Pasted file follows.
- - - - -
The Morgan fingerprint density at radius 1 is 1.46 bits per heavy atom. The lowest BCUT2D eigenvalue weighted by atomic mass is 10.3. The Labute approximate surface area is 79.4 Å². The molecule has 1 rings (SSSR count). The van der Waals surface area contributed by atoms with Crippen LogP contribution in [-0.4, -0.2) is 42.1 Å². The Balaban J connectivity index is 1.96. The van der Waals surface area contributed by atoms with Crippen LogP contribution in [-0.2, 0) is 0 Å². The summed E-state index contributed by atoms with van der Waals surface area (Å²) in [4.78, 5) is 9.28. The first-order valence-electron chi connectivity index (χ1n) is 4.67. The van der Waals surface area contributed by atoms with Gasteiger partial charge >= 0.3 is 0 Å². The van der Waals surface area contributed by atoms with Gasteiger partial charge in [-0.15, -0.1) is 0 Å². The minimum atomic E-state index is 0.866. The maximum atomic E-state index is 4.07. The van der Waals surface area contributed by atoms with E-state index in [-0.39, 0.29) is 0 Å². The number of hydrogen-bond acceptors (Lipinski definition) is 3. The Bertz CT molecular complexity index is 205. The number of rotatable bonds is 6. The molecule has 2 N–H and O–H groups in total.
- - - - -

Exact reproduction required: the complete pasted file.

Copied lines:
The Morgan fingerprint density at radius 1 is 1.46 bits per heavy atom. The lowest BCUT2D eigenvalue weighted by atomic mass is 10.3. The Labute approximate surface area is 79.4 Å². The molecule has 1 rings (SSSR count). The van der Waals surface area contributed by atoms with Crippen LogP contribution in [-0.4, -0.2) is 42.1 Å². The Balaban J connectivity index is 1.96. The van der Waals surface area contributed by atoms with Crippen LogP contribution in [-0.2, 0) is 0 Å². The summed E-state index contributed by atoms with van der Waals surface area (Å²) in [4.78, 5) is 9.28. The first-order valence-electron chi connectivity index (χ1n) is 4.67. The van der Waals surface area contributed by atoms with Gasteiger partial charge >= 0.3 is 0 Å². The van der Waals surface area contributed by atoms with Gasteiger partial charge in [-0.15, -0.1) is 0 Å². The minimum atomic E-state index is 0.866. The maximum atomic E-state index is 4.07. The van der Waals surface area contributed by atoms with E-state index in [-0.39, 0.29) is 0 Å². The number of hydrogen-bond acceptors (Lipinski definition) is 3. The Bertz CT molecular complexity index is 205. The number of rotatable bonds is 6. The molecule has 2 N–H and O–H groups in total.